Learning Lean Mapping

When beginning with Lean most of us immediately delve into Value Stream Mapping (VSM) thinking this process alone will make us Lean. It is one of the most requested Lean software tools (even though it may be the most difficult one to master) and Learning to See: Value Stream Mapping to Add Value and Eliminate MUDA. It is often the first Lean book purchased. We look at a VSM as being the tool that will:

  • Move us from a push to pull process
  • Reduce batching
  • Identify value adding processes
  • Eliminate non-value adding activities
  • Reduce cycle times

We think about doing all these things without the understanding of a value stream or a mapping process in general and more, specifically in Lean. One of the better definitions of mapping that I have come across is from – Dianne Galloway, author of Mapping Work Processes:

Mapping is merely an enabler – a means to a more important end. It is a vehicle for expressing and releasing the knowledge, creativity, and energy that lies within every group, regardless of its position or level within an organization. And while the mapping activity is valuable by itself, the second challenge was (and continues to be) to compile and validate specific ways to use the visual map to inspire meaningful, creative change.

Her book is the best introduction, I have found to mapping processes (I do not think it mentions Lean or Value Stream Mapping, in it) and has been part of my library for many years. I utilized book in the 90’swhen I was practicing “Lean” before I knew I was practicing Lean.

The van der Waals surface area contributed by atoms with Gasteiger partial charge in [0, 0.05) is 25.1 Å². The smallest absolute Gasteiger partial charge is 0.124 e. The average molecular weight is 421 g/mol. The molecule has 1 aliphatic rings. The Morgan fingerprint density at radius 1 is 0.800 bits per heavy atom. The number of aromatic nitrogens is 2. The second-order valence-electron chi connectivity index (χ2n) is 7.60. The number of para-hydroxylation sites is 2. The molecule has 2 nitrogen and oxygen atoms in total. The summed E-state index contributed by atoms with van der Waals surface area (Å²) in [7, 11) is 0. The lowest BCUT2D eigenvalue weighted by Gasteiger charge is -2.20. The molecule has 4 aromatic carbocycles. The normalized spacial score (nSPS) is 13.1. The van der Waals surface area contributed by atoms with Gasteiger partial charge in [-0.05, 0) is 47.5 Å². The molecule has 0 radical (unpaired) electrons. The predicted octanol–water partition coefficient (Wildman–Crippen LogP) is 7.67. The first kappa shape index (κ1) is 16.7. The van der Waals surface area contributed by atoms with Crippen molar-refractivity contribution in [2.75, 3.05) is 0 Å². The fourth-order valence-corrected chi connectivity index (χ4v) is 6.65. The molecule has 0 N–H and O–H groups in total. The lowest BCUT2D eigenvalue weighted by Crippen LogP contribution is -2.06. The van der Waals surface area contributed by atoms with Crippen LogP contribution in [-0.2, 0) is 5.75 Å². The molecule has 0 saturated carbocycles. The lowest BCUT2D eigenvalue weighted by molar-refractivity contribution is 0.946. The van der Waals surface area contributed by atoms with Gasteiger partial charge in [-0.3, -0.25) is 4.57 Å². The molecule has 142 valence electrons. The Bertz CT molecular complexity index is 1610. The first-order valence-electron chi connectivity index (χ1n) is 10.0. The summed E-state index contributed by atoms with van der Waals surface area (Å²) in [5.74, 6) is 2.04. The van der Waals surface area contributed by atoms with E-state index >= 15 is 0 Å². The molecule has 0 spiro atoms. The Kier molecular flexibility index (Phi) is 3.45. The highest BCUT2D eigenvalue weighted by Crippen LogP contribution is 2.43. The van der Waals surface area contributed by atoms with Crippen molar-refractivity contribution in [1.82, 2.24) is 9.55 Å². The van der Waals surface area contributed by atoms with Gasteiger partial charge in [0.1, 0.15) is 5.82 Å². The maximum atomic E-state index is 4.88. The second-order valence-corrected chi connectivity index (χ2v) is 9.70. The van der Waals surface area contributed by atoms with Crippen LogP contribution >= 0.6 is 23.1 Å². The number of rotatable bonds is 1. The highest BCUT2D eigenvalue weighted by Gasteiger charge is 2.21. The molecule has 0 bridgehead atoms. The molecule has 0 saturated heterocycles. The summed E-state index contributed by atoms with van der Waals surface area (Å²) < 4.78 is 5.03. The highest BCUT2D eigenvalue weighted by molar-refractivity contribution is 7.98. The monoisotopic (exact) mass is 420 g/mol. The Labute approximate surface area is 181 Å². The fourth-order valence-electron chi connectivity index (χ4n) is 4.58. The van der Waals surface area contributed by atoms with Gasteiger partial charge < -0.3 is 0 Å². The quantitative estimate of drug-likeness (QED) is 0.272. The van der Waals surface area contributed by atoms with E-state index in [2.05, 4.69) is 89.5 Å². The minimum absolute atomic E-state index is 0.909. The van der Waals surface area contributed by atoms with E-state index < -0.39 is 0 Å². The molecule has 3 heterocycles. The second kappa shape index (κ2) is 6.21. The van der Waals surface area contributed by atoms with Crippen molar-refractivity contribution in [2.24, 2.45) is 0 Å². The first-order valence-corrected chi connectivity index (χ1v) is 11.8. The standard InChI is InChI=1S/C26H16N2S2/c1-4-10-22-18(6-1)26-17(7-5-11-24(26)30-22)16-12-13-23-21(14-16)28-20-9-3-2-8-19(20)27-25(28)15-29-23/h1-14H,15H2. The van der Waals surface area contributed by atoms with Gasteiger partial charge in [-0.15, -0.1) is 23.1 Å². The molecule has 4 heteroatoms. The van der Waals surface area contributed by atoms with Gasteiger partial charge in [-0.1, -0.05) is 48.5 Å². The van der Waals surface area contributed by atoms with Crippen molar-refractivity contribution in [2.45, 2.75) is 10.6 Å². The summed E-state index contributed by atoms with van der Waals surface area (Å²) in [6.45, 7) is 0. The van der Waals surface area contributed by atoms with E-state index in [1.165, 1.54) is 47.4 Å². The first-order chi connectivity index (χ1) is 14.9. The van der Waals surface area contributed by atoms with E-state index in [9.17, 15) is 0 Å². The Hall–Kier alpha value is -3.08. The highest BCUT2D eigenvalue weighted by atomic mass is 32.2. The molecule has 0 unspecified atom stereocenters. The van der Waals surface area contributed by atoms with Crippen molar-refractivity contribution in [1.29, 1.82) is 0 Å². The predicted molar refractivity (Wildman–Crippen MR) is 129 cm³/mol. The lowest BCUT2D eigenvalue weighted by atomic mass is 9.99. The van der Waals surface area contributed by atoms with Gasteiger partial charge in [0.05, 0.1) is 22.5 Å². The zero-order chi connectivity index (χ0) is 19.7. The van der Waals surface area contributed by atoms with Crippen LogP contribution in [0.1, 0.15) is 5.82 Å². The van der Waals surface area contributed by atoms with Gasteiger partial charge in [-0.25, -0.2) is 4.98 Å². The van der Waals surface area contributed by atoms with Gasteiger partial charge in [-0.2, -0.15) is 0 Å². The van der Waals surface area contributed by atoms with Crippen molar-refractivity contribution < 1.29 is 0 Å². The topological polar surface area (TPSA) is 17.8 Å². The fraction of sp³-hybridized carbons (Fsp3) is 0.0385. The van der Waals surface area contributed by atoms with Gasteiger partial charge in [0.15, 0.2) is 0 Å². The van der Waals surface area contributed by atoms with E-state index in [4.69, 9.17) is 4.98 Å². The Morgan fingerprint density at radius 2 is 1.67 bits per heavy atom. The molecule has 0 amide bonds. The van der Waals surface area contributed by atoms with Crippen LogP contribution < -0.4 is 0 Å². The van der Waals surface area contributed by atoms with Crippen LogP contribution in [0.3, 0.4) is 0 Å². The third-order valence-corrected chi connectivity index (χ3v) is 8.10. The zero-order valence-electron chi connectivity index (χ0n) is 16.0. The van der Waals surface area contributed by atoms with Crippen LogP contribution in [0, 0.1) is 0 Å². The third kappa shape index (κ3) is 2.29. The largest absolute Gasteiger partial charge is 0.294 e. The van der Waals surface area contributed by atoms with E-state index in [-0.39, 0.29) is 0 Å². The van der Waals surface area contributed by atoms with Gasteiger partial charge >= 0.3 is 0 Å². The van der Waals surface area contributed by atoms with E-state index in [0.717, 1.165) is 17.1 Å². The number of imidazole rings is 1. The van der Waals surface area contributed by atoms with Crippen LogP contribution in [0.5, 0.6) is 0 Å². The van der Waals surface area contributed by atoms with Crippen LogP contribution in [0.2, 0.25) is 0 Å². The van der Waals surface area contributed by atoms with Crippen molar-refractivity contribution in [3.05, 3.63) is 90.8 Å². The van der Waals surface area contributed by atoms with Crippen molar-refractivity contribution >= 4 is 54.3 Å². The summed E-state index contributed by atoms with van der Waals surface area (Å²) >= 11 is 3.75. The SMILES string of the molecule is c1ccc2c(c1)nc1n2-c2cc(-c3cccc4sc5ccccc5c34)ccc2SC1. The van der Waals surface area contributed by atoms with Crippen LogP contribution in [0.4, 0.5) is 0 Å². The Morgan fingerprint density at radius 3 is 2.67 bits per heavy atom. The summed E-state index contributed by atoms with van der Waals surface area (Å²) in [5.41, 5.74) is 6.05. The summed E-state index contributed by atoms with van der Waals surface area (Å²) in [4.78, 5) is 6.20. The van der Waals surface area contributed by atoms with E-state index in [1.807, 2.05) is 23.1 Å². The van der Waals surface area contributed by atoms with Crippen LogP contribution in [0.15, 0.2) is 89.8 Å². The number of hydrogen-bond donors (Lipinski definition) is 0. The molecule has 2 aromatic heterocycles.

What is a Value stream? My definition, paraphrased from The Lean Enterprise Memory Jogger for Service would be a value stream refers to all the activities your company must do to deliver its products/services to customers.

A value stream has four main parts:

  1. The flow of activities, from the initial determination of customer need to the delivery of the product/service thrPDCAough the completion of associated tasks.
  2. The identification of resources (people, information technology, materials, equipment, facilities, instructions) required for service delivery and transaction completion.
  3. The transformation of data into information for guiding and improving value stream activities.
  4. The classification of activities as value-adding or non-value-adding and their associated lead times.

There are often several value streams operating within a company and can also involve more than one company.

A Value Stream Map is a comprehensive set of activities, tasks and communications that collectively creates and delivers value to the customer. A typical approach to process improvement is to select a process of concern to the organization, map all the details of the process, remove the non-value added activities and then fix whatever seems to be broken. The non-value added activities should be determined from the customer’s point of view. In a value stream mapping process time is a key component and amounts to much of the waste discovered. Most organizations focusing on a system redesign do so with the intent of reducing costs.

With these definitions out of the way, you may ask, when should we introduce Value Stream Mapping? In a Lean process Value stream Mapping can be utilized early in your journey with the help of a facilitator. However, I believe it is better to start at Gemba and start instituting a Kaizen. Develop a Kaizen (PDCA) type culture so that when larger projects where VSM is needed there is a culture in place to institute the changes. Value Stream Mapping is a tool to be utilized within PDCA to grasp the situation, starting with current state.